The journey towards Sing to Beat Parkinson’s began back in 2010, when two former colleagues and friends, our President, Roger Clayton and our Artistic Director, Professor Grenville Hancox MBE, founded Canterbury Skylarks, to enable People with Parkinson’s (PWP) to come together regularly to sing, to express themselves, to reduce the stigma associated with the illness and to relieve some of the symptoms they experience. Grenville adopted and further developed an approach to facilitation based on many years of experience and research into the positive impact of singing on the wellbeing of individuals and communities. His energetic, positive and inclusive methods have enabled participants to maintain or improve their psychological and physical wellbeing through taking part in regular singing activity. Many PWP also have vocal strength issues, and regular singing can help to strengthen the voice.
Following in the footsteps of Canterbury Skylarks, new groups have been established, including Pimlico Skylarks, Medway Skylarks, and more recently, Cromer, Camberwell, Ipswich and Snape; all of whom have become part of the ‘Sing to Beat Parkinson’s’ family.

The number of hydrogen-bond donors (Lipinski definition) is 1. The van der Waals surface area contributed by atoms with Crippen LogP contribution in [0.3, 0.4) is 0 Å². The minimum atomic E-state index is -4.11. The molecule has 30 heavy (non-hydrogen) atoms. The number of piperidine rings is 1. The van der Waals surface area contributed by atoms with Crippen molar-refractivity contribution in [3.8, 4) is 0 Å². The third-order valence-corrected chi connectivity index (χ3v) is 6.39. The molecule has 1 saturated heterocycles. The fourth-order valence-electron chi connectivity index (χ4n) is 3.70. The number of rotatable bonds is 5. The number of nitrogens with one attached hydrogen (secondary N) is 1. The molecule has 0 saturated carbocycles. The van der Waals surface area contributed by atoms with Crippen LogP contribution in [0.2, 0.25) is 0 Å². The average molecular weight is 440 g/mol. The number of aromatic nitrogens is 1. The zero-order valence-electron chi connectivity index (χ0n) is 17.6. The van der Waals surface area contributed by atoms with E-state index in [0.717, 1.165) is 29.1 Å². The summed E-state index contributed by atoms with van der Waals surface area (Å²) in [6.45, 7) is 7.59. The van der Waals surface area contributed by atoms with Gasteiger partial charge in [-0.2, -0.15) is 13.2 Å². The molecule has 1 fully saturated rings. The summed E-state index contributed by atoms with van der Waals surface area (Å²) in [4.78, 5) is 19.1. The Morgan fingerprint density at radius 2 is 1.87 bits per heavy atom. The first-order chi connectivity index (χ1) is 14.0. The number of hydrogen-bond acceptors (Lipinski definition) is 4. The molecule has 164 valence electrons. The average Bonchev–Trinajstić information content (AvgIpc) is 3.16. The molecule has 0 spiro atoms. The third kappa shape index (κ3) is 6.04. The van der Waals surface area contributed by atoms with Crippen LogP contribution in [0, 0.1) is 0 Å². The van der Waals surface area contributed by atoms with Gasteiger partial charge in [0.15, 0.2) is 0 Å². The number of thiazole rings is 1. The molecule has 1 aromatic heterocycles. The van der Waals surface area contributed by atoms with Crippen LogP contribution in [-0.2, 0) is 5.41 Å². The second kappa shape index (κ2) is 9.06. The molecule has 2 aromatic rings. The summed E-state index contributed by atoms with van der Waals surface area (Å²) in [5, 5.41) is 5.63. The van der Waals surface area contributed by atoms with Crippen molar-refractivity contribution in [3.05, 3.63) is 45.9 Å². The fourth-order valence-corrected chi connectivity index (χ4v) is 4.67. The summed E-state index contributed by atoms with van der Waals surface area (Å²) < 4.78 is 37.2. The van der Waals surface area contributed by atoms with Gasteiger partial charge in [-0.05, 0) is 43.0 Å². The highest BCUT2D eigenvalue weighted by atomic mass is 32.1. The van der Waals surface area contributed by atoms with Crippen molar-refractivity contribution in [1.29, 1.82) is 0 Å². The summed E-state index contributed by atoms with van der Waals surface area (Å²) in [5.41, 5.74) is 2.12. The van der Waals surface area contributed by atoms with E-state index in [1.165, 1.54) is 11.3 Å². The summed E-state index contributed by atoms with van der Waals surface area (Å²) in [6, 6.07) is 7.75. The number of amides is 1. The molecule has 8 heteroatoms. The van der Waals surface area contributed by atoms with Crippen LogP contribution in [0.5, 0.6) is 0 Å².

Sing to Beat Parkinson’s (STBP) was officially launched in January 2018 as a network of singing groups for People with Parkinson’s (PWP). STBP operates under the umbrella of the parent charity, Canterbury Cantata Trust (CCT), an organisation that has been running a wide range of inclusive community singing groups, including singing for PWP (and other neurological conditions) since 2012. CCT promulgates a ‘caring through singing’ ethos and is now directly associated and influencing a growing number of Parkinson’s singing groups across the UK, and in Australia, New Zealand, China and South Korea. In 2017, an international six month long research project involving groups who have adopted the ‘Sing to Beat’ model found significant statistical improvements in a wide range of quality of life measures. Emotional wellbeing scores were enhanced whilst reductions in anxiety and stress levels were identified, also contributing to a substantial reduction in stigma associated with the condition.
The charity has developed a programme of facilitator training, in partnership with Snape Maltings (Aldeburgh Music) and the adult education institution, Morley College in London. The training is now in its third year, and this has enabled the charity to broaden its network and provide tangible support to Parkinson’s singing groups and their facilitators across the UK.